honey-do list
Posted: 27 April 2007 09:18 AM   [ Ignore ]
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Yesterday someone at work referred to his “honey-do list”—the list of stuff to do that his wife makes for him.

Googling leads me to believe it’s a Dr. Philism—or at least was popularized by the guy. Anyone know more about its origins?

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Posted: 27 April 2007 09:52 AM   [ Ignore ]   [ # 1 ]
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I heard it long before Dr. Phil arrived on the scene.

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Posted: 27 April 2007 10:07 AM   [ Ignore ]   [ # 2 ]
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According to Googlebooks, it turns up in a transcript of Congressional hearings on commercial motor vehicle safety, published in 1980 by the GPO.  As a government publication, it ought to be public domain, at least in the US, but Google is treating it as a copyrighted work and severely limiting what I can see of it, so I can’t verify the date.  And the “snippet view” stubbornly insists on showing snippets in which the relevant line is just below or just above the fragment of page shown.  You can check it out here.

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Posted: 27 April 2007 06:05 PM   [ Ignore ]   [ # 3 ]
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But remember not to trust the date given by Google Books AT ALL. It’s not that there are a few unavoidable errors (but 99% are right): they’re all over the map, on any type of periodical USUALLY FAR off. I think what happens is they digitize say 100 years of Such-and-Such Journal, and put the date of the first issue (or the first issue which comes to hand) on all of them. At least some of these government publications are similarly badly wrong in my experience. Books are more often correctly dated, but still it’s not nearly reliable.

One can trust only a date which actually appears within the reproduced item.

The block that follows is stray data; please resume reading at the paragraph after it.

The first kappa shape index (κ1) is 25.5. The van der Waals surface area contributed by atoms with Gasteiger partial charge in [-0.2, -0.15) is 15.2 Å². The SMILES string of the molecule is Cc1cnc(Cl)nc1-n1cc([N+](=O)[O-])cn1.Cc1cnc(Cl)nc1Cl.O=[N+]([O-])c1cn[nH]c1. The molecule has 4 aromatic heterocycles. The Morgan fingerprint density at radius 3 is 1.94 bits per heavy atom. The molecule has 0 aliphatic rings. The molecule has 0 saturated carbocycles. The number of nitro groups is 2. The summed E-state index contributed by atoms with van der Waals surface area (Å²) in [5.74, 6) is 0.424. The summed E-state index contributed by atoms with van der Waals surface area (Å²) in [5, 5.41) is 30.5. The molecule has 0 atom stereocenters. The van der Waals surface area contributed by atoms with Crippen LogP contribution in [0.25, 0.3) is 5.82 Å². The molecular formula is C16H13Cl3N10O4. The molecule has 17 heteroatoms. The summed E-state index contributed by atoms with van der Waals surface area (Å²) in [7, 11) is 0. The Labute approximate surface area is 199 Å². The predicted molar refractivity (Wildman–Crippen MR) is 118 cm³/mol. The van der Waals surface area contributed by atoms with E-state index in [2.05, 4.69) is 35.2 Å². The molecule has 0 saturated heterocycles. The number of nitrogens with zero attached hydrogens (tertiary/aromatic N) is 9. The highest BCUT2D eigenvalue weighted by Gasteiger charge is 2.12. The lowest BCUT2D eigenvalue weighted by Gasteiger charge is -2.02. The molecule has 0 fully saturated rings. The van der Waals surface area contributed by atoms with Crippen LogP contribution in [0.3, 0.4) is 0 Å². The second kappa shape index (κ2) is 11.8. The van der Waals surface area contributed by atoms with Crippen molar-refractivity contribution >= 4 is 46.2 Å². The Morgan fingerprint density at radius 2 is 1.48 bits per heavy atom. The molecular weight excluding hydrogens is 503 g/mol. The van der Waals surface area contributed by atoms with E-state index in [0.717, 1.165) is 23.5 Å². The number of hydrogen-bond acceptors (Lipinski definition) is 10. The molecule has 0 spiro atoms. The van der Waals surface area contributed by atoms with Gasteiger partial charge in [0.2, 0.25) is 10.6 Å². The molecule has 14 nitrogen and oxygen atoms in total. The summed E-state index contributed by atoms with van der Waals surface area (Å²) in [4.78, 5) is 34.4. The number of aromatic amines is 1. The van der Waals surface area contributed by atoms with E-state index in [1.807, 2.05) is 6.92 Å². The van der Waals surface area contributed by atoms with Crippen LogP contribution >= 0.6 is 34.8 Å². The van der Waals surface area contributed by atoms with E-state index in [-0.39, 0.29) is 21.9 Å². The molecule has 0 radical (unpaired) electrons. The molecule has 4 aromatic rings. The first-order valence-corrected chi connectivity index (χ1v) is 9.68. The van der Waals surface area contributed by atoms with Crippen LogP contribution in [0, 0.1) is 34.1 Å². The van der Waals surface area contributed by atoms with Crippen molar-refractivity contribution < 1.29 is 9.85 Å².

In the on-line newspapers, at a glance, I find this “honey do” [… project, ... job, etc.] ("honey, do this”, “honey, do that") from 1972. With “list”, from 1978.

[ Edited: 27 April 2007 06:19 PM by D Wilson ]
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Posted: 27 April 2007 06:23 PM   [ Ignore ]   [ # 4 ]
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Worldcat and several other online library catalogs I checked also give a 1980 date for the book I cited.

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Posted: 27 April 2007 06:43 PM   [ Ignore ]   [ # 5 ]
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It’s generally highly likely that a document of the given name and date exists. The question is whether Google Books’ “snippet” is really taken from that document ... as opposed, say, to being taken from another document in the same (multi-year) series ... or (in only a few cases in my own experience) from some completely unrelated document.

One way to check is to use the “search within this book” feature, and search for a later year: if the document is ‘dated’ 1980 but you search for 1985 and get all sorts of information about events which happened in 1985, probably the material is not correctly dated, or at least not entirely correctly dated. In the current case, I did not find such anachronisms on quick inquiry, so I think the date is indeed likely (not certain) to be correct ... this time.